The Sanctuary is located on the outskirts of the Village of Ladner,
in Delta, BC. By the turn of the century, protective dykes
had been built along the Fraser River to protect Ladner's
thriving farming and fishing-based community from the Fraser
River and the tidal waters of the Strait of Georgia. Nearby
river islands were only partially dyked or left to flood each
year naturally, and were often sites of fishing camps which
supplied the numerous local salmon canneries. On Westham
Island, Ewen Slough was the site of one of
these camps, named after Alexander Ewen, a scotsman who owned
several local canneries.
George C. Reifel bought his property in 1927, it consisted
of land isolated from the rest of Westham Island by Ewen,
Robertson and Fuller Sloughs, natural river channels which
dissected the island. Although all equipment and building
materials needed to be barged in, by 1929, he had consolidated
more land, and created a large recreational family retreat
in this idyllic location. Dykes and causeways were constructed
to create waterfowl habitats and road access connecting
his land ("Reifel Island") to the rest of Westham
Island. Although the family ran successful real estate
and brewery businesses, Reifel Farm, as it became known,
was also very successful, and during WW2 was responsible
for over one-third of the sugar beet seed production of
In the 1960's, his son, George H. Reifel, granted the first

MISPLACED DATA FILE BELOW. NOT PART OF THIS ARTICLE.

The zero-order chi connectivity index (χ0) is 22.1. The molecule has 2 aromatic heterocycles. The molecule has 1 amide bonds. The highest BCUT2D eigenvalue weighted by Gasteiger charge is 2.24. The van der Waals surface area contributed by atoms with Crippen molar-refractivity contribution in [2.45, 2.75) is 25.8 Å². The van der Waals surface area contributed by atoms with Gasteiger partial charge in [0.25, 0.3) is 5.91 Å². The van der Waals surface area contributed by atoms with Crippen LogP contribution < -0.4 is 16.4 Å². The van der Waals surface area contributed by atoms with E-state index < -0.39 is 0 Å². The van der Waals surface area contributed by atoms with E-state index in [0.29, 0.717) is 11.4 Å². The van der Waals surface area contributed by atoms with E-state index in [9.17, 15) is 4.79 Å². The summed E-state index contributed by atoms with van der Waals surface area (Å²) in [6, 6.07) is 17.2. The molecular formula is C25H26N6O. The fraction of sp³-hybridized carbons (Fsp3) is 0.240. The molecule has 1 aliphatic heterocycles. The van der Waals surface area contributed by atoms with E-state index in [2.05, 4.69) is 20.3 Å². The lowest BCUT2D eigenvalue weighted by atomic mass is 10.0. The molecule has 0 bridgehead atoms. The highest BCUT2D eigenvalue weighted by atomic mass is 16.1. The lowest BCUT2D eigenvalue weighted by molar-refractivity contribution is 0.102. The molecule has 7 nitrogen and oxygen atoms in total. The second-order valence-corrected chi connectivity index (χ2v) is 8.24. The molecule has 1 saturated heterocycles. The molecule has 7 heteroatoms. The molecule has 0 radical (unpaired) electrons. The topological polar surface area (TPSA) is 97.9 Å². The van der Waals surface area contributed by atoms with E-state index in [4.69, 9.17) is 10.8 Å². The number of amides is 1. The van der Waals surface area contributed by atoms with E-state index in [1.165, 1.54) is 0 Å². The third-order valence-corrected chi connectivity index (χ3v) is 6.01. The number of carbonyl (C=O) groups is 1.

lease to the British
Columbia Waterfowl Society for a Bird Sanctuary
to be named after his late father. Ducks
Unlimited Canada was brought in to assist with
the water management of the many wetland habitats on the
site, and has continued to be an active partner in the
management of the area. The provincial government supplemented
this effort by establishing a game reserve on the adjacent
Sign showing Reifel
Geese in front of former
Reifel family home.
By 1972, there was widespread recognition of both the real
estate value and the wildlife habitat value of the Reifel
homestead, waterways, farm fields, and Sanctuary area. To
conserve the entire area, the Reifel family agreed to a combination
of land sale and donation to the federal government on the
condition that it would continue to be managed for the primary
benefit of waterfowl and that the Sanctuary would continue
to bear the name of George C. Reifel.
With this change in ownership, the federal government designated
the farm site as the Alaksen
National Wildlife Area and the provincial game reserve
and the Sanctuary lease area were designated the George
C. Reifel Migratory Bird Sanctuary.
Aerial view of Alaksen
NWA buildings 2002.
Visitors at George
H. Reifel cairn.
The Reifel family home now serves as the regional headquarters
of the Canadian Wildlife Service (CWS)
(part of Environment Canada).CWS administers
these lands, with the Sanctuary managed by the British
Columbia Waterfowl Society under a long-term
lease. Under this kind of federal land ownership, activities
are regulated through permits, and their wildlife and habitats
are protected under the Canada Wildlife Act.
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British Columbia Waterfowl Society, 5191 Robertson
Road, Delta, BC V4K 3N2. Phone: 604-946-6980. Last updated
September 28, 2012
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